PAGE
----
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Tortuga Pirates

   
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Tortuga, sometimes called Turtle Island, is a small island about 20 miles in length just north of Haiti. It was strategically located in the path of Spanish treasure ships returning to Spain. Although the small island was surrounded by Spanish colonies, the French first colonized it in 1625. Spanish forces proved unsuccessful in their repeated attempts to dislodge the French settlers from the island.

Tortuga soon became an island full of buccaneers, who referred to themselves as The Brethren of the Coast. When the French governor announced he would offer safe harbor for any non-Spanish ships and offered Letters of Marque to any buccaneers who would attack Spanish ships and split the booty, privateers from France, England, and other European nations came to Tortuga . A Letter of Marques was essentially a pirate license.

Before long, English privateers attempted to set up a colony on Tortuga, though the Spanish were able to drive them away. Meanwhile, the remaining French and English buccaneers began cultivating sugarcane and tobacco. At this time, the island’s pirate community was thriving and much of its economy was derived from the spoils brought to it by French pirates. The pirates were so important to the island’s economy, that the governor imported hundreds of prostitutes to appease them.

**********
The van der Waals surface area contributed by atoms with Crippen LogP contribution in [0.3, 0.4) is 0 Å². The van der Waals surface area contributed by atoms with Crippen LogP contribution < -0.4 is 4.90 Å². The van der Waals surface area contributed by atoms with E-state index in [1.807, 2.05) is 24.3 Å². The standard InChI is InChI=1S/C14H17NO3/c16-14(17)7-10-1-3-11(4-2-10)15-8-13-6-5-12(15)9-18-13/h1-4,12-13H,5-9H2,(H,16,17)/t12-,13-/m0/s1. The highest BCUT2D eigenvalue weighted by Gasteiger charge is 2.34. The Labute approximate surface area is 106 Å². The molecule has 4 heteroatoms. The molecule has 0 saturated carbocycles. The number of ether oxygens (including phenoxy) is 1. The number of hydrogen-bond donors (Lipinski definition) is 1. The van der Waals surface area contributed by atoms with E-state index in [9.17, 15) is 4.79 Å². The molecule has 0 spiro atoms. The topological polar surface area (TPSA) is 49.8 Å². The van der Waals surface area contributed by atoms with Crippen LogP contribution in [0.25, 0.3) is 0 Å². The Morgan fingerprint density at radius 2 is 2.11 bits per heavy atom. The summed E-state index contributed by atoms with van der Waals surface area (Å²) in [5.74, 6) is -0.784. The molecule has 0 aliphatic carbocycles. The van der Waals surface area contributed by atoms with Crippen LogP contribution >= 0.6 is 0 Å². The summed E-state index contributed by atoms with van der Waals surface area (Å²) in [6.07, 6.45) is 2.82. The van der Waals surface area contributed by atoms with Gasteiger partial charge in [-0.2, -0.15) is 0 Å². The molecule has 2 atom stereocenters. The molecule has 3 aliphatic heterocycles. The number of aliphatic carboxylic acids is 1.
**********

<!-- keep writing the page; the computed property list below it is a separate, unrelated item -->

One of the most famous pirates in history, Sir Henry Morgan, set up his operations in Tortuga and together, with over 500 buccaneers from the island, and another 1,000 more from Jamaica, plundered and pillaged dozens of Spanish coastal settlements including Santa Marta, Rio de la Hacha, Puerto Bello and Panama.

Eventually, however, hostilities between the Spanish and French subsided and all Letters of Marque were revoked. From that point, most buccaneers who attacked ships were quickly captured and hanged. The government of France even hired former pirates to hunt down pirates still operating. Nevertheless, piracy would continue near Tortuga for years to come, though the Bahamas would next become the hot spot for Caribbean buccaneers.

18th Century Tortuga